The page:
We choose a threshold of E ≤ 1 to identify the candidate domains, which corresponds to an overall FDR of 0.03-0.2% across organisms; that is, this is within an order of magnitude of the Standard Pfam FDR of 0.01-0.09% (Additional File 1 Table S1). We then calculate the dPUC net percent improvements compared to the Standard Pfam (Table 1). The number of domains increases by 4-11%, with a trend roughly inverse to the level of initial coverage in each organism (Additional File 1 Figure S2D). Unique domain families increase by 3-6%, while repeated families increase at the higher rates of 12-40%. Amino acid coverage improves by 2-8% relative to the amino acids covered by the Standard Pfam. However, most new predictions appear in proteins that have Standard Pfam domains, since there are smaller increases in protein coverage (0.1-1.8%). Overall, the two Plasmodium species attain the highest increases in coverage, but even the best-annotated model organism, E. coli, experiences increases in coverage under all metrics (Table 1).

Table 1 dPUC increases domain predictions and amino acid coverage

dPUC leads to additional functional annotations

We used the MultiPfam2GO procedure [3] to obtain GO annotations from our domain predictions. This program uses a probabilistic approach to determine how sets of domains imply GO terms. We ran this procedure on the Standard Pfam and dPUC predictions, and filtered the results so that only the most specific GO terms remained (by removing all ancestors using all GO relationships).

In total, 2.5-7.8% of proteins had new or modified GO terms, depending on the organism. As we observed before with Pfam coverage, the two Plasmodium species attained the largest increases in GO terms. We present the summary of our data in Table 2 (detailed counts are in Additional File 1 Table S2). The vast majority of the original GO terms from Standard Pfam (over 97%) are preserved by dPUC with E ≤ 1. Additionally, we obtain a 1.2-4.0% increase in GO terms that are completely new, and a further 0.4-0.9% in GO terms that are more specific than previously existing GO terms. Our procedure also results in a negligible 0.2-0.7% of GO terms in dPUC becoming less specific than their Standard Pfam counterparts, and 0.3-1.4% GO terms being deleted. Similarly, most proteins with GO terms from Standard Pfam are unchanged by dPUC, but 1.8-5.0% of proteins have new or more specific GO terms, while only 0.3-1.3% of proteins have fewer or less specific GO terms. Finally, 0.3-1.5% of proteins experience both increased and decreased specificity of GO terms.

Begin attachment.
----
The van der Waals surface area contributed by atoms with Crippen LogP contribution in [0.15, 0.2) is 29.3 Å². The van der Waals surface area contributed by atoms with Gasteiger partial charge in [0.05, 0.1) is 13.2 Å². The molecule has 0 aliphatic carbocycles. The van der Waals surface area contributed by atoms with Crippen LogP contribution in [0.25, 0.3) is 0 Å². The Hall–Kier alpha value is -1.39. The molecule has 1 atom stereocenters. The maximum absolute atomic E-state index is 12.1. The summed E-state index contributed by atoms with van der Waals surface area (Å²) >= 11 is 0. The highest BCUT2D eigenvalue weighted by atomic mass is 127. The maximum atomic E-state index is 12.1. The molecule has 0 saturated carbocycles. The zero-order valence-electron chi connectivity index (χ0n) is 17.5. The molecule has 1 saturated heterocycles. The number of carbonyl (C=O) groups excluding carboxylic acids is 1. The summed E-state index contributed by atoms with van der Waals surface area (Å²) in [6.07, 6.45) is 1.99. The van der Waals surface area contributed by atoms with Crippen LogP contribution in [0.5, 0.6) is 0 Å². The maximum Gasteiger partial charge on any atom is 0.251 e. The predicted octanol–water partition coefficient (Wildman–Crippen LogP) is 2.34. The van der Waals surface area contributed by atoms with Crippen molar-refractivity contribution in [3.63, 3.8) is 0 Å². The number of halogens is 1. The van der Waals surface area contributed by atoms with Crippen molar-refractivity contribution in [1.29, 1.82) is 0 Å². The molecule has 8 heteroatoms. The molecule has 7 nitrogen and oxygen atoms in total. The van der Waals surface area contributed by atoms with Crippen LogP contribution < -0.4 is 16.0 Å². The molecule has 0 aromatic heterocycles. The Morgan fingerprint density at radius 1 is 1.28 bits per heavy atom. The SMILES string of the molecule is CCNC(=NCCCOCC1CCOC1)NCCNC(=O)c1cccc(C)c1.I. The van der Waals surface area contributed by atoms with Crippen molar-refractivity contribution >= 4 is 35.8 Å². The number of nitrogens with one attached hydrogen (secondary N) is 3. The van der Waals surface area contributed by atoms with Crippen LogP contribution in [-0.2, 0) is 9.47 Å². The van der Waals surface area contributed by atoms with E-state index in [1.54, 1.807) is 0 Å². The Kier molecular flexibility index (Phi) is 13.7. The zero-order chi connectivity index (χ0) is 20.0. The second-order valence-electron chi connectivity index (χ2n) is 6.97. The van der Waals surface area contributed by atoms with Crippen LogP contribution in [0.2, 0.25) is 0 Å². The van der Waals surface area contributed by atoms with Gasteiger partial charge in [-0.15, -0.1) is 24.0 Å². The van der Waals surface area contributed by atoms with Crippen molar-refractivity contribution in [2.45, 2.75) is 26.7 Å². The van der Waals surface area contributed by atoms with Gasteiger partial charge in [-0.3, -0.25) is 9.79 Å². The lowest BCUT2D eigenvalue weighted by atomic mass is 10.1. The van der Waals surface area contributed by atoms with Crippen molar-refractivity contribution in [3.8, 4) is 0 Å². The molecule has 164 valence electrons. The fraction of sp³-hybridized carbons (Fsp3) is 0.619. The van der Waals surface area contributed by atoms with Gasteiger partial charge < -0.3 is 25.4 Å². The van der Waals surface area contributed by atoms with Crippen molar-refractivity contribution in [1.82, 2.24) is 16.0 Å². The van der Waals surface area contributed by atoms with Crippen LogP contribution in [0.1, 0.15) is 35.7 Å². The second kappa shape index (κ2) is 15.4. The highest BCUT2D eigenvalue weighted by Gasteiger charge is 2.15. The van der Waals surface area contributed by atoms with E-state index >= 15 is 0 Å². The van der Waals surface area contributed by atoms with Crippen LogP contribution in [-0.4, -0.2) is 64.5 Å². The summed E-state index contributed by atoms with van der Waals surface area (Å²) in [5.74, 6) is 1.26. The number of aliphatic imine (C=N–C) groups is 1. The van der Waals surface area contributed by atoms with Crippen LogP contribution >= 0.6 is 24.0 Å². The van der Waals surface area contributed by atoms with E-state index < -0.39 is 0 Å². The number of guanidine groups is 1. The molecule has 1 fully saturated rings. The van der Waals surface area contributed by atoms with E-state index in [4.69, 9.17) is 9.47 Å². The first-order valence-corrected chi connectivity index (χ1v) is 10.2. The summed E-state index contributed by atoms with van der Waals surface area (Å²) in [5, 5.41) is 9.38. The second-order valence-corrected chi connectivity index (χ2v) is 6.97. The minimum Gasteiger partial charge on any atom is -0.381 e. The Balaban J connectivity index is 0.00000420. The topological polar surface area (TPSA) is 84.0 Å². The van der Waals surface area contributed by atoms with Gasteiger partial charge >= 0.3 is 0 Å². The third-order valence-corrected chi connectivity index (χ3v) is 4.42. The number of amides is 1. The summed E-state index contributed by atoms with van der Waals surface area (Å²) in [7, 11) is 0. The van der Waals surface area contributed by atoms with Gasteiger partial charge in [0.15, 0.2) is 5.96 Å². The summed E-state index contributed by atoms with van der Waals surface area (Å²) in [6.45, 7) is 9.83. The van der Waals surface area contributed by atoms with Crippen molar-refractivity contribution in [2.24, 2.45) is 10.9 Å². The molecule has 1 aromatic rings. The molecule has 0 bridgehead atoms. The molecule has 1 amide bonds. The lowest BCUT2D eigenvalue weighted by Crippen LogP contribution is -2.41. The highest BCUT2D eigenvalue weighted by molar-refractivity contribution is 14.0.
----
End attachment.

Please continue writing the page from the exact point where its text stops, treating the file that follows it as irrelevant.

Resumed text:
Table 2 dPUC predictions lead to novel or more specific Gene Ontology terms on proteins

As expected, inspection reveals that most GO terms that are deleted or become less specific are a consequence of either domain replacement brought upon by positive context (which are usually accompanied by new GO terms) or domain removal due to negative context. In either case, we expect the new domain predictions to be more accurate, and the resulting removal of GO terms is welcomed. Interestingly, the addition of domains can also lead to GO term loss, which is a consequence of the MultiPfam2GO probabilistic model combined with incomplete training data (a detailed example is presented in Additional File 1 "Novel domain predictions may lead to GO term deletions with MultiPfam2GO").

Domain coherence is enhanced across Plasmodium orthologs

We chose to focus on the Plasmodium parasites, the causative agents of malaria, due to their wide impact on human health, and also because our method showed the largest improvements in these organisms. A simple test of prediction quality is to ask if domains are predicted in orthologous sequences as well, since orthology information is not exploited by our method. Importantly, ortholog co-prediction is expected to be low for false predictions and high for real domains, providing us with an alternative measure of noise that does not depend on statistical simulations.

We defined an "ortholog coherence" score between 0 and 1, namely, the average fraction of times a domain is predicted in orthologous proteins (Figure 3A). We looked at the proteins of six Plasmodium species (P. falciparum, P. vivax, P. knowlesi, P. chabaudi, P. berghei, and P. yoelii) with orthologs or in-paralogs in these organisms as predicted by OrthoMCL, and plotted these scores against their number of domain predictions per protein for the same methods tested earlier (Figure 3B, Additional File 1 Figure S4). These coherence scores may be artificially low due to artefacts in the alignments or gene models (that is, exons might be missing in some orthologs), but on average all methods should be affected equally. Using dPUC with E ≤ 1 increases domain predictions by 11% at practically the same ortholog coherence (a 0.87% decrease) as the Standard Pfam. Coherence scores recapitulate our conclusions derived independently from our FDR analysis, displaying an increase in domain predictions over a wide range of ortholog coherence thresholds.

Novel P. falciparum annotations